The challenge of shooting a pilgrimage
CTVC produces content that gets people thinking and talking. Their latest project certainly had that effect on the Shooting Partners team who helped them put together a rather challenging shoot.
Pilgrimage: The Road to Santiago” is a three-part series for BBC2 that follows seven celebrities as they tackle the Camino de Santiago – a famous Medieval path to the shrine of the apostle Saint James the Great. The celebs travel alongside hundreds of other pilgrims through mountain ranges and stunning landscapes in France and Spain, carrying everything they need on their backs. Through their experiences, the series investigates whether a medieval pilgrimage has any relevance in the 21st century.
But before the pilgrimage could start, CTVC had to answer an even bigger question – how would they shoot seven celebrities covering nearly 500 miles over two and a half weeks with limited crew and equipment?
The CTVC team has worked with Shooting Partners on previous occasions, so production manager, Gezz Mounter, approached them to help choose the best equipment for this challenging shoot. “Shooting Partners were extremely helpful – popping into our office to have an initial chat, bringing kit in for us to play with and sourcing additional kit for us. Ultimately, we needed the main cameras to be useable in an ob-doc, constantly-on-the-move environment. After weighing up the pros and cons of both the Sony PXW-FS7 and the Canon EOS C300, we ended up going with the FS7s as our main cameras as they would produce images that matched well in edit to the shots from the PMW200s we were using as smaller, workhorse cameras.”
Shooting Partners advised CTVC not to ship the gear through a freight or courier company and instead provided a camera assistant to drive the equipment to their pilgrimage departure point and maintain the kit throughout the shoot. This meant that there were fewer weight restrictions on kit and production equipment that could be taken to location – and less hassle with getting batteries onto flights!
The long walk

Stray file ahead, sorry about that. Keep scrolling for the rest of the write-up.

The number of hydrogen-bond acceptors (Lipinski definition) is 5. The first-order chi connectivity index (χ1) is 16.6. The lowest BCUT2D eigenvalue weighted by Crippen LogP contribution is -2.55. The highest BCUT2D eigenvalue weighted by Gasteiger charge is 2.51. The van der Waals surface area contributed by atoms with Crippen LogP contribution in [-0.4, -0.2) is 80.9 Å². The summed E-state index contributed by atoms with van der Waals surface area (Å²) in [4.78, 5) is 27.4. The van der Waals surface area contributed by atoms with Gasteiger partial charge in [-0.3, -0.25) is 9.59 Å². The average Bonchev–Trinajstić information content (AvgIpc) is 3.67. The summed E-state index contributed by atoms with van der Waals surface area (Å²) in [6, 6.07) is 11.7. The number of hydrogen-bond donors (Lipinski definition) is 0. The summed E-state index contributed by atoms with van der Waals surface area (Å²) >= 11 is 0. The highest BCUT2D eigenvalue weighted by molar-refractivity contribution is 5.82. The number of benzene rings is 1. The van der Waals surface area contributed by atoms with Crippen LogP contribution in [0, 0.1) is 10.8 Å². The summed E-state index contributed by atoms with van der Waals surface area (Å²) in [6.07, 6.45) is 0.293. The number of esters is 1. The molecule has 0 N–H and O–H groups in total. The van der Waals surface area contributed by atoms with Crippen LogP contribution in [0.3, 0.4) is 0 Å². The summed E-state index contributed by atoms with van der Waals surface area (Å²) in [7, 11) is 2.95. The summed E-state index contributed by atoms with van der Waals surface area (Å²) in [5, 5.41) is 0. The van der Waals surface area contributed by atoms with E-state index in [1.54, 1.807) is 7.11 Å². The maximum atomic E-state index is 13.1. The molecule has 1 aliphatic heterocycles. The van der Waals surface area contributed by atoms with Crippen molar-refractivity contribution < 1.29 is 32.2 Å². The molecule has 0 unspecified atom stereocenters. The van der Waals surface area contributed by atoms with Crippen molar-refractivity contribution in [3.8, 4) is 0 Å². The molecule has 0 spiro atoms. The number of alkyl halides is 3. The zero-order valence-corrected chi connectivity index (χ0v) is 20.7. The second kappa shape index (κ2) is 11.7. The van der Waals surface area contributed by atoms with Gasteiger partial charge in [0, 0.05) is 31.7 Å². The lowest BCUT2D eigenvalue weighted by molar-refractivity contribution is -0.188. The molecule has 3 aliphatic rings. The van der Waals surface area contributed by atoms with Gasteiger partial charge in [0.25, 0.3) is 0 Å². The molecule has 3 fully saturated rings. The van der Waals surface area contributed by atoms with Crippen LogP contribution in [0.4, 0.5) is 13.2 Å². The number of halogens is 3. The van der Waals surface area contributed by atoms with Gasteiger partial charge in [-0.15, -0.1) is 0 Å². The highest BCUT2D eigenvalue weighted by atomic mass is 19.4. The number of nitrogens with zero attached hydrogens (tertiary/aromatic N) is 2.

When you’re shooting a pilgrimage, you change location all day, every day. And with each pilgrim walking at a different pace, CTVC had their work cut out co-ordinating crew and equipment between them.
“On the plus side, because people were only travelling at walking speed, we could generally move quite easily between groups – but it did put a lot of pressure on the team,” explains Gezz. “We spent the first few days assessing and re-assessing the participants’ walking speeds and also spent time pin-pointing the key moments needed for each day and focussing energy, crew and cameras around those moments.”
While the participants were armed with GoPros and Osmos to capture their experience first-hand, moving the primary kit around constantly meant that Shooting Partner’s camera assistant had a big task in making sure that the kit stayed together and stayed working.
“The crew were putting stuff down, quickly filming and then – hopefully – picking everything back up to quickly move on to the next spot for filming. The camera assistant provided by Shooting Partners was a massive support to the shooters. He ensured the kit was ready to go every morning, batteries charged, cards to shoot on, right lenses on and all that – and was on hand to keep up the maintenance of the cameras on each location and help with scene setups. He was a great team member, the shoot would have been much trickier without him and there would definitely have been a bigger “lost, broken or damaged” bill at the end,” says Gezz.
The end of the road
“Pilgrimage : The Road to Santiago” was anything but a walk in the park for the participants, with the physical challenge proving too much for some and theology debates dividing opinion.
The experience was a little less dramatic for the crew, thanks to Shooting Partners support and to the dedication of the team out on location and their relentless drive to make a fantastic series. Gezz concludes, “The Shooting Partners team were pro-active and helpful throughout – they were willing to go the extra mile and understood the pressure that productions are under prior to a big shoot.”